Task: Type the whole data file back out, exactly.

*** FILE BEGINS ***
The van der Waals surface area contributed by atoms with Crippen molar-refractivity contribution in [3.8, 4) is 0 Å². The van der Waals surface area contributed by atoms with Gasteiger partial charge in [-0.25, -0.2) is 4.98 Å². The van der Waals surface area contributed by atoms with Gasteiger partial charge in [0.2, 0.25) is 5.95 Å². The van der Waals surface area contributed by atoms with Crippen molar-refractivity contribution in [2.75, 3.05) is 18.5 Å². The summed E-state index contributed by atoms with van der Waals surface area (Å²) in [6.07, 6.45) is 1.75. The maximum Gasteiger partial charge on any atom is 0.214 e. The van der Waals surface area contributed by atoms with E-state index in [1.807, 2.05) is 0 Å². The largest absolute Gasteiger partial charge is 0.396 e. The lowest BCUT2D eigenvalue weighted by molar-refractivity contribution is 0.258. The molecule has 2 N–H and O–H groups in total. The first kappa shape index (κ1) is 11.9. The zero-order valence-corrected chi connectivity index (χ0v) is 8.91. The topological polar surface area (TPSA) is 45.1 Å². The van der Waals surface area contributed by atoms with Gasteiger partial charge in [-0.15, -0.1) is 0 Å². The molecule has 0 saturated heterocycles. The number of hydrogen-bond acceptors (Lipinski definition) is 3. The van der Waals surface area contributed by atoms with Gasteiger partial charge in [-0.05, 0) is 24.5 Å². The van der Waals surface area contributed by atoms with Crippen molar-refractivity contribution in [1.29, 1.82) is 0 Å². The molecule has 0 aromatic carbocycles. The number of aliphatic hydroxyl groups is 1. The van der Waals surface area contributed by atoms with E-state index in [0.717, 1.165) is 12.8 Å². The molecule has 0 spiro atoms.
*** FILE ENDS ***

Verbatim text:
The van der Waals surface area contributed by atoms with Crippen molar-refractivity contribution in [3.8, 4) is 0 Å². The van der Waals surface area contributed by atoms with Gasteiger partial charge in [-0.25, -0.2) is 4.98 Å². The van der Waals surface area contributed by atoms with Gasteiger partial charge in [0.2, 0.25) is 5.95 Å². The van der Waals surface area contributed by atoms with Crippen molar-refractivity contribution in [2.75, 3.05) is 18.5 Å². The summed E-state index contributed by atoms with van der Waals surface area (Å²) in [6.07, 6.45) is 1.75. The maximum Gasteiger partial charge on any atom is 0.214 e. The van der Waals surface area contributed by atoms with E-state index in [1.807, 2.05) is 0 Å². The largest absolute Gasteiger partial charge is 0.396 e. The lowest BCUT2D eigenvalue weighted by molar-refractivity contribution is 0.258. The molecule has 2 N–H and O–H groups in total. The first kappa shape index (κ1) is 11.9. The zero-order valence-corrected chi connectivity index (χ0v) is 8.91. The topological polar surface area (TPSA) is 45.1 Å². The van der Waals surface area contributed by atoms with Gasteiger partial charge in [-0.15, -0.1) is 0 Å². The molecule has 0 saturated heterocycles. The number of hydrogen-bond acceptors (Lipinski definition) is 3. The van der Waals surface area contributed by atoms with Gasteiger partial charge in [-0.05, 0) is 24.5 Å². The van der Waals surface area contributed by atoms with Crippen molar-refractivity contribution in [1.29, 1.82) is 0 Å². The molecule has 0 aromatic carbocycles. The number of aliphatic hydroxyl groups is 1. The van der Waals surface area contributed by atoms with E-state index in [0.717, 1.165) is 12.8 Å². The molecule has 0 spiro atoms.